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Wednesday, March 28, 2018

Trader Joe's Falafel Mix

It's been seven freaking years since our review of Trader Joe's Heat & Eat Falafel. Seven years. Goodness.

I'll spare you the spiel about how and when I discovered falafel since I covered that in the previous review. Suffice it to say that I like it, and both Sonia and I thoroughly enjoyed Trader Joe's frozen falafel offering. So how does this mix n' fix variety square up? Read on.

Shelf-stable and affordable at just $2.99 for the whole package, this mix can mix it up with the best of them in my humble opinion. The spice level was just about right, and at least when fried, the texture isn't quite perfect, but close enough to justify featuring this product as the centerpiece of a Middle Eastern or Mediterranean meal, as well as repeat purchases in the near future.

Check out the pic of the mix just by itself (left).


 When something looks this much like sawdust, my expectations automatically go down. Not necessarily because it will, in fact, taste like sawdust, but because my overactive, neurotic brain will insist that it is sawdust. Fortunately, the next step—the "just add water" step (right)—looks slightly less like sawdust and more like a gritty, hummussy paste, and the final step after frying looks shockingly like normal falafel.


I feel like the product is just a little more inclined to fall apart while being eaten than other types of falafel, but if it's being served in a pita, that's really not an issue. We had it with pita bread, this excellent Trader Joe's brand tzatziki sauce, and some hummus. It's satisfying and filling, and it's got a nice nutty flavor. Of course, when fried, the extra olive oil helps out with the taste.
 
We did try making a batch in the oven, too. It's nothing to complain about, and it's a little less calorific that way, although you do have to coat them with oil before baking them. I'm sure they pick up significantly more oil when fried. Frying them also improves the structural integrity of the product somewhat. From the oven, it's just a tad too dry for my taste.

Both preparation methods involved a one hour period for the mixture to set. Sonia thinks the frying would have been a lot simpler with a deep fat fryer, while she simply made them in the skillet.

Sonia insists these turned out better than the aforementioned heat and eat style falafel. I think I liked the heat and eat ones just a mite bit more than these, but we both agree that this product is a better value overall, making three large batches of about nine falafel balls each. The box claims there are nine servings of three balls each. Our serving sizes tended to be larger than just three falafel balls—we ate four or five in a single sitting, but there are easily, at minimum, four to six meals-worth of falafel in the package, even for larger appetites.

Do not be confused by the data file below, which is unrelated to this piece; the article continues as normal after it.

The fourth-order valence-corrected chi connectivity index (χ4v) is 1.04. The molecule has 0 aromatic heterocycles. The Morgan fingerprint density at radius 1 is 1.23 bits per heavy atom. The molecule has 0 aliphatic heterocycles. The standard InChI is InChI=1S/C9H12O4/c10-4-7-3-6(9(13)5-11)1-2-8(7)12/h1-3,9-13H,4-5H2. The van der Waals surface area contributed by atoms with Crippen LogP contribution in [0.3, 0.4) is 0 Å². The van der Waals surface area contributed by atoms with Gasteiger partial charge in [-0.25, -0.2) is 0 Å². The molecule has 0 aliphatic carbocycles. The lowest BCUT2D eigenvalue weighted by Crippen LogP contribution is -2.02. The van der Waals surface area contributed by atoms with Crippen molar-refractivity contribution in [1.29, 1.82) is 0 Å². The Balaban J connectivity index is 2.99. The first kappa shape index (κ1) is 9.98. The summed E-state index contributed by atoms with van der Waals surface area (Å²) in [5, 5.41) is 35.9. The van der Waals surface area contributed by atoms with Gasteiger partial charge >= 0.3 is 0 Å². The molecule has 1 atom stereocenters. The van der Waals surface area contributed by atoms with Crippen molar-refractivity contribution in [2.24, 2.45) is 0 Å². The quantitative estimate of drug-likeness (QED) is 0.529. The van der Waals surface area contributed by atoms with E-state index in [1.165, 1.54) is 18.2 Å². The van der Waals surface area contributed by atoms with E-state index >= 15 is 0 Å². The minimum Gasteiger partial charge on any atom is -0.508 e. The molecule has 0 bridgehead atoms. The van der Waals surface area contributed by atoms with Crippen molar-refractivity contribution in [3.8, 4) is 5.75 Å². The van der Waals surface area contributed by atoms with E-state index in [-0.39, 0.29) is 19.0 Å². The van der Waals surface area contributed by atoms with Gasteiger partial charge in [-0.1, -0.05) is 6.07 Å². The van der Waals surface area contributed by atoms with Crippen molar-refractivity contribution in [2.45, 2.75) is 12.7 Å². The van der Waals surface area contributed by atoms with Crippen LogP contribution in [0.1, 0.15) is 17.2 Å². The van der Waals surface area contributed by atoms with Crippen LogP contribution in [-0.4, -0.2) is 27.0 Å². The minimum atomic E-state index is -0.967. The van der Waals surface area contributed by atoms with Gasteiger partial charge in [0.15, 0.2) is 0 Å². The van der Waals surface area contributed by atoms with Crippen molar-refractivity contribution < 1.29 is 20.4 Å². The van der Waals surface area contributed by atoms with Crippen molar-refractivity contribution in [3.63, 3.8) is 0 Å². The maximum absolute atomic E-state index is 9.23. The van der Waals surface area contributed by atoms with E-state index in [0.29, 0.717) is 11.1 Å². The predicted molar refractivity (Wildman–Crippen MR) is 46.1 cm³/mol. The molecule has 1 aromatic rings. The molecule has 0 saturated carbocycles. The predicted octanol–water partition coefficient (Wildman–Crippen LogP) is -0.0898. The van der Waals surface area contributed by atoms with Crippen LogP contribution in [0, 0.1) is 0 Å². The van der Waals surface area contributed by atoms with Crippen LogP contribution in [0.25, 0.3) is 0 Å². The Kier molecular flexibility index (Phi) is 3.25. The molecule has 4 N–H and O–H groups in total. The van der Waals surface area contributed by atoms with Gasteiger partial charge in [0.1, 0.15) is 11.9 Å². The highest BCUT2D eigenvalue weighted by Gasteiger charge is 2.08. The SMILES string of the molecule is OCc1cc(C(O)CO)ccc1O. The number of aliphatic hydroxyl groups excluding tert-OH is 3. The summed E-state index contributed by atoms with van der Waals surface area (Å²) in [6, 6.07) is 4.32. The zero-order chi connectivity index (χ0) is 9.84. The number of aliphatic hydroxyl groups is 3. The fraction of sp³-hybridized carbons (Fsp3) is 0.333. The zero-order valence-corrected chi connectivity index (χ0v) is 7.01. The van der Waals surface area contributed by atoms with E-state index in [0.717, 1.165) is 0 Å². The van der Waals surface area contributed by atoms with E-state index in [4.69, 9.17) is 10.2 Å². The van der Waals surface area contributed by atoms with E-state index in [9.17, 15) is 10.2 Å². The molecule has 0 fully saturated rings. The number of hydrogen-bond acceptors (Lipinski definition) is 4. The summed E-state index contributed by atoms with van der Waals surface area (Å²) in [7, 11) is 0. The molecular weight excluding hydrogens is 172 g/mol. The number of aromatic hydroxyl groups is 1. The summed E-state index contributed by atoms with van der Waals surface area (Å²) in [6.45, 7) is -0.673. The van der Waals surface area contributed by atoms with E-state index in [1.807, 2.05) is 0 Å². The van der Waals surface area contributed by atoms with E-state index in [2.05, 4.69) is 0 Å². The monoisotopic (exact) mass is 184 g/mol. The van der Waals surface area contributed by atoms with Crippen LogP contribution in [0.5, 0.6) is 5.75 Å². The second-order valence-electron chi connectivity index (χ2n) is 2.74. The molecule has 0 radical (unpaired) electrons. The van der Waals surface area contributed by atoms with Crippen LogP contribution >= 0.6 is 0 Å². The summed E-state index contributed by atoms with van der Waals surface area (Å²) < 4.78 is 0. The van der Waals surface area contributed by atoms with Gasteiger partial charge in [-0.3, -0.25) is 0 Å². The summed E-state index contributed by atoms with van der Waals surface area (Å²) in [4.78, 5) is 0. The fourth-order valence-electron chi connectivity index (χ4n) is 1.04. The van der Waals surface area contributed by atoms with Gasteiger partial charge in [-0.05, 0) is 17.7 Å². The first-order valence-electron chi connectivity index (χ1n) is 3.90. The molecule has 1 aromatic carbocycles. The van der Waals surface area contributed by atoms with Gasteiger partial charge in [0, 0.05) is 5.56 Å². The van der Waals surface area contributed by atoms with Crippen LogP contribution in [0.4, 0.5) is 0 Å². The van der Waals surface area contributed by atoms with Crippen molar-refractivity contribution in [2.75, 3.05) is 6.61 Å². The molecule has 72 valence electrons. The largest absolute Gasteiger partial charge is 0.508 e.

Five stars from Sonia. Four stars from me.

Bottom line: 9 out of 10.

7 comments:

  1. Doesn't look like there is any obvious gluten in there either, so yay! Sounds like the Zhoug sauce would be great on top of these!

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  2. This is exciting! I’m thinking i can mix with water in the morning and let it hang out in the fridge all day to avoid the wait when i’m hungry...
    I don’t like TJs pitas but I LOVE the plain frozen naan so i use that for any pita style sandwiches. I bet with some israeli salad, chopped tomatoes, tahini sauce and hummus these would be great.
    There are plenty of options for excellent falafel here in nyc but it would certainly be more budget friendly if i could make at home too!
    Ttrockwood

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    1. Everything you mentioned sounds awesome...except the tomatoes :-p

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  3. I did half a recipe and baked it in the bottom of my rice cooker on the cake menu with a little olive oil. Brown on the outside, moist on the inside. Came out like one big felafel cookie perfect for dipping or slathering.

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  4. We made it into falafel waffles with the waffle maker. Pretty darned good.

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  5. Hey, monitor your kids after eating this stuff. It took a box of these to realize my son has G6PD (Glucose‐6‐phosphate dehydrogenase (G6PD) deficiency is a common genetic disorder, affecting nearly 400 million individuals worldwide).

    That's not a small number of people. That's about 5% of the world. Anyways, my 4 year old son starting becoming lethargic, eyes turned yellow, pee turned orange, starting hallucinating and other symptoms. I took him to the emergency room. He had jaundice and needed a blood transfusion. After numerous tests and long story short, we found out that he had this G6PD which does not let his body consume FAVA Beans. The number one ingredient in this falafel. You don't find this in most mixes, nor did we know what this was. However, watch your children and keep this food in mind if something happens. Let the docs know. It's prevalent in Africans and Middle Eastern males.

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